Do you suffer from second-hand stress?

Do you trigger the stress response for news outside of your control?

Hurricane Harvey. Hurricane Irma. Wildfires in the Northwest. News from around the globe. Often, we are releasing stress hormones not for something directly happening to us, but for something happening directly to someone else. It’s OK to watch the news if you can refrain from releasing stress hormones. But it’s the rare viewer who can remain calm and dispassionate. If you do trigger them, then you may have difficulty sleeping, feel irritated, take out your frustrations on others. And constant release can affect your ability to think clearly, cause your health to deteriorate, and lead to chronic mental and physical disease.

Second-hand stress also occurs when we empathize with another’s situation, and take on their pain. Educators, health-care workers, social workers and our uniformed professionals often suffer from second-hand stress. Professionals in these fields are reporting high levels of stress that impacts their personal and their professional lives.

Twenty-five years ago, I stopped watching television news. I read newspapers and listen to the radio for my news. When Katrina hit the gulf shore, I remember being at my mother-in-laws and she had the TV tuned in. I felt like I was watching some sort of sensationalized entertainment show that repeated the same images over and over and over. A far cry from the newscasters of my youth like Walter Cronkite, calmly reporting the news at a desk with a few still images.

This morning, when I awoke to a still, clear day in Michigan, and promptly got on my phone to find news about Irma, I listened to a newscaster from Naples report on how nice it was there at the moment, but how quickly it will change. If I had no way to access a broadcast, my feelings about this day would be far different than they are. What we choose to listen to, watch, read, experience, all has a profound effect on our emotions, our releases of stress hormones, and how we move through our day and impact others. I often tell myself to “guard my mind” – to be very selective about what I allow in. I encourage my clients to ask the empowering question, “Does this serve me?”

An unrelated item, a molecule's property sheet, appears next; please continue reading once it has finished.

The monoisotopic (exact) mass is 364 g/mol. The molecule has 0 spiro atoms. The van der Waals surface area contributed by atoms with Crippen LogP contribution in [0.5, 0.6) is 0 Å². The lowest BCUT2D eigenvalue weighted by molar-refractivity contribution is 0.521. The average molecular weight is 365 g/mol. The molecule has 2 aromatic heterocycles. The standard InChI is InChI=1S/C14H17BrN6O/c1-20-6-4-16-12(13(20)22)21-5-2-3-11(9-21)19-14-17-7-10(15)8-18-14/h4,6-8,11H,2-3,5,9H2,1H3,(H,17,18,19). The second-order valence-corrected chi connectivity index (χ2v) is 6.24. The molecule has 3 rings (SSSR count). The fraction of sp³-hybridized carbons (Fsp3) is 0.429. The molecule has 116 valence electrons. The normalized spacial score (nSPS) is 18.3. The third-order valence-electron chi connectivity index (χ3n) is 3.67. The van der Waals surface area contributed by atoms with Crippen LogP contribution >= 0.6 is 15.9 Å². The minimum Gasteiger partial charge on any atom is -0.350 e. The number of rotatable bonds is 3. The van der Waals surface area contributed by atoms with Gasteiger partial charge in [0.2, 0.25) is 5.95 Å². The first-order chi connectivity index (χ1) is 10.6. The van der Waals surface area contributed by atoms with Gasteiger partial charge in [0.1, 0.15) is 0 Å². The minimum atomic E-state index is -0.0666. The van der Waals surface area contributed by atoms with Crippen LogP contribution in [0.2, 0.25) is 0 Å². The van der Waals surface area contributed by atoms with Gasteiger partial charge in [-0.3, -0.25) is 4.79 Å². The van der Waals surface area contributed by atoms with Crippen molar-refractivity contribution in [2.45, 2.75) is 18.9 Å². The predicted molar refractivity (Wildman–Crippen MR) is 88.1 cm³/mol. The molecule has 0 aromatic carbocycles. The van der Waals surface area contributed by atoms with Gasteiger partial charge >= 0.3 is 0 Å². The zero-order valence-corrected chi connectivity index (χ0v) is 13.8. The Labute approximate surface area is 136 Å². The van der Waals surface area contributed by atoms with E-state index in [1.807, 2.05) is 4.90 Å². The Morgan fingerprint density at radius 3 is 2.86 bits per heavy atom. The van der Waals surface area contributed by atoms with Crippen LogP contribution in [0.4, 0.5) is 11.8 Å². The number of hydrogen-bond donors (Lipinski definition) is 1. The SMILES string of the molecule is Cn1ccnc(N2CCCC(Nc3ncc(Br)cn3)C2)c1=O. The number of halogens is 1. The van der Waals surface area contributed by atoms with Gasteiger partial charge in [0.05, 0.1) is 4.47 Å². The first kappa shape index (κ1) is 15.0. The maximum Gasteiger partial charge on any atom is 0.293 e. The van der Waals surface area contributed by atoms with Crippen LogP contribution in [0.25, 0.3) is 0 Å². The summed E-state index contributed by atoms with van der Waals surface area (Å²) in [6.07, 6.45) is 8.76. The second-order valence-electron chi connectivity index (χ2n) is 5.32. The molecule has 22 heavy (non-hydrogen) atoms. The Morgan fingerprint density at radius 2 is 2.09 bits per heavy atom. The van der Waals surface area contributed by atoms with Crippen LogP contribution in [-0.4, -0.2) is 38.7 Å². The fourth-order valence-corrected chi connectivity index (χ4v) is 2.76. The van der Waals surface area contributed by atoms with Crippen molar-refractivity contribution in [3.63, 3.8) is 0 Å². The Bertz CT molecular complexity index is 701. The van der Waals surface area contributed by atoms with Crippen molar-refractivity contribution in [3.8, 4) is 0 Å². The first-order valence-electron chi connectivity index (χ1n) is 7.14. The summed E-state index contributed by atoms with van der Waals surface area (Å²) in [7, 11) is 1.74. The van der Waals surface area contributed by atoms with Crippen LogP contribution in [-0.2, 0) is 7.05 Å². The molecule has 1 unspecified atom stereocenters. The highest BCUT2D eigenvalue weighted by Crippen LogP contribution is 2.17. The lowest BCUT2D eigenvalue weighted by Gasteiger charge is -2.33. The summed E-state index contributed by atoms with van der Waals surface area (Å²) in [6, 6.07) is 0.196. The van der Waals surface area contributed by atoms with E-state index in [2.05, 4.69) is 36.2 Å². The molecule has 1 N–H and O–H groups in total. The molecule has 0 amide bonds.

With friends and family in Florida, with their homes and all their belongings in Florida, I am keeping abreast of Irma, and using a few Pressure-Free tools to make sure that I remain free of stress hormones that will cause me to not be my best self, and lead to a host of symptoms I don’t want today, or any other day. I prefer to be in the mental state where I can develop solutions, rather than reactive and in panic mode. The tool I want to share with you here, to help you do the same, is to place a hand on your belly, and relax your abs. By relaxing your abdominal muscles, you send signals to your brain that you are not under attack, and therefore do not need to trigger the stress response. Plus, when you relax your abs, you will find it easier to relax other areas of your body.

Pressure-Free is helpful when you are experience physical storms and storms of your mind. Acknowledge, analyze and take action with Pressure-Free tools that fit your situation.

-Elle

Please note: I reserve the right to delete comments that are offensive or off-topic.

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